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Cable barrier fails to prevent head on crash near Tulsa

Four cables standing 32 inches tall are a common sight in Oklahoma highway medians. These simple cables almost always prevent cross over accidents. They are also cheaper than concrete barriers, so that state has installed 600 miles of the cable barriers and plans to put in another 100 miles.

A recent highway crash near Tulsa has the Oklahoma Department of Transportation double-checking the design and location of a cable barrier.

A southbound minivan went over the cable barrier and then crashed into an oncoming truck. The driver of the minivan suffered critical injuries after being trapped in her vehicle. The truck driver also sustained injuries. The accident caused a lengthy back up on busy Tulsa Highway 75.

Tulsa police initially believed that speed might have been a factor in causing the accident. However, the cable barriers usually stop cross over accidents even at higher speeds. Installation guidelines do caution that placement of the barriers is important.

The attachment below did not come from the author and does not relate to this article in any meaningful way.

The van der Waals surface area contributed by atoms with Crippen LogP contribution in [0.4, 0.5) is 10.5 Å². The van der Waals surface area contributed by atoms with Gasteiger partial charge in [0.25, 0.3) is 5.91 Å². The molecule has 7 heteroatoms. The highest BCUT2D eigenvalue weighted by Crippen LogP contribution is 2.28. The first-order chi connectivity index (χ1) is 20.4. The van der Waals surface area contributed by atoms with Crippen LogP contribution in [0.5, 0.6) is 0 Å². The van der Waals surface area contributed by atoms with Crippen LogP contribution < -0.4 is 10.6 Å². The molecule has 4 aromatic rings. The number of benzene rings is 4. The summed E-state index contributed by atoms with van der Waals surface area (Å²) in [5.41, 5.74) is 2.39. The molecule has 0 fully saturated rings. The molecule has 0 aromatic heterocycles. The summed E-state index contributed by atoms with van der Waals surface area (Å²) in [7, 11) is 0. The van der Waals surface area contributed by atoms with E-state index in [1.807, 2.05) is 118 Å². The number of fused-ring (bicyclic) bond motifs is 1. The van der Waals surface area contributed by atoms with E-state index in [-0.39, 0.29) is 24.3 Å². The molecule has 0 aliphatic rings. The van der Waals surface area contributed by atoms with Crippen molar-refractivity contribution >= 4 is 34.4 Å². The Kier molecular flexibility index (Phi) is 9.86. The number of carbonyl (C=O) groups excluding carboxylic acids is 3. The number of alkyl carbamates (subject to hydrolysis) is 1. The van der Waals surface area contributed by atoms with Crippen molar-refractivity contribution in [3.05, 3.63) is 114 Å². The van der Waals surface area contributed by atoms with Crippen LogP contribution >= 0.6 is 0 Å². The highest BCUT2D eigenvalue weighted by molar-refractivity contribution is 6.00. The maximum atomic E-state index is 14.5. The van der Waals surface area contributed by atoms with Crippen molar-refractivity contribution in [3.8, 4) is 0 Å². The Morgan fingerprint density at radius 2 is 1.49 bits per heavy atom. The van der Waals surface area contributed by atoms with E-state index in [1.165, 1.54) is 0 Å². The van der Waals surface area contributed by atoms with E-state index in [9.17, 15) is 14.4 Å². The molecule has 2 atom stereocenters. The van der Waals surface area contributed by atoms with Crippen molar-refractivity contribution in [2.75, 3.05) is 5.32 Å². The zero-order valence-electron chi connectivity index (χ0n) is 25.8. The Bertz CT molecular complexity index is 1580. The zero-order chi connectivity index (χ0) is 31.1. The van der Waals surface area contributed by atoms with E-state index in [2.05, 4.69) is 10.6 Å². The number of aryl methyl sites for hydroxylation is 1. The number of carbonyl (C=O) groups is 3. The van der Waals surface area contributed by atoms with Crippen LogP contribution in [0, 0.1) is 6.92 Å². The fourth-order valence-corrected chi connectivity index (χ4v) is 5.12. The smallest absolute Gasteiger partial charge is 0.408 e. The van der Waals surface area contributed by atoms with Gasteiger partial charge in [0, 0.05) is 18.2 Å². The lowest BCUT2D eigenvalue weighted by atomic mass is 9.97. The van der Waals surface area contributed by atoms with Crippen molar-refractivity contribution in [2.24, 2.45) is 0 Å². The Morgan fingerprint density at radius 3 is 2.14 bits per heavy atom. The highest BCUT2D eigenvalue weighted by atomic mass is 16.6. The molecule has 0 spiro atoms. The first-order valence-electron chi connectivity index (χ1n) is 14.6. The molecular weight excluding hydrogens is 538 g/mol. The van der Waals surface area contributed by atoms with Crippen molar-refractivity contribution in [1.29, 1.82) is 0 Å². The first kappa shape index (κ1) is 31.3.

ODOT will inspect the area where the accident occurred, but said that it stands by its installation of the cable barrier in the low spot of the median. The state agency said it was too early to speculate about possible changes.

Any needed changes could also affect installation of another 22 miles of cable currently underway further north on Highway 75 near the Tulsa and Washington county line.

Following a serious accident with injuries, an investigation often can determine the cause of the crash. Remedies might be available if negligence was involved. And in some cases there could be multiple liable parties, for instance when the actions of a distracted driver combine with a defect in the construction of a road.

Source: NewsOn6.com, “ODOT To Double Check Barrier Placement After Highway Collision,” Emory Bryan, August 1, 2014.

 

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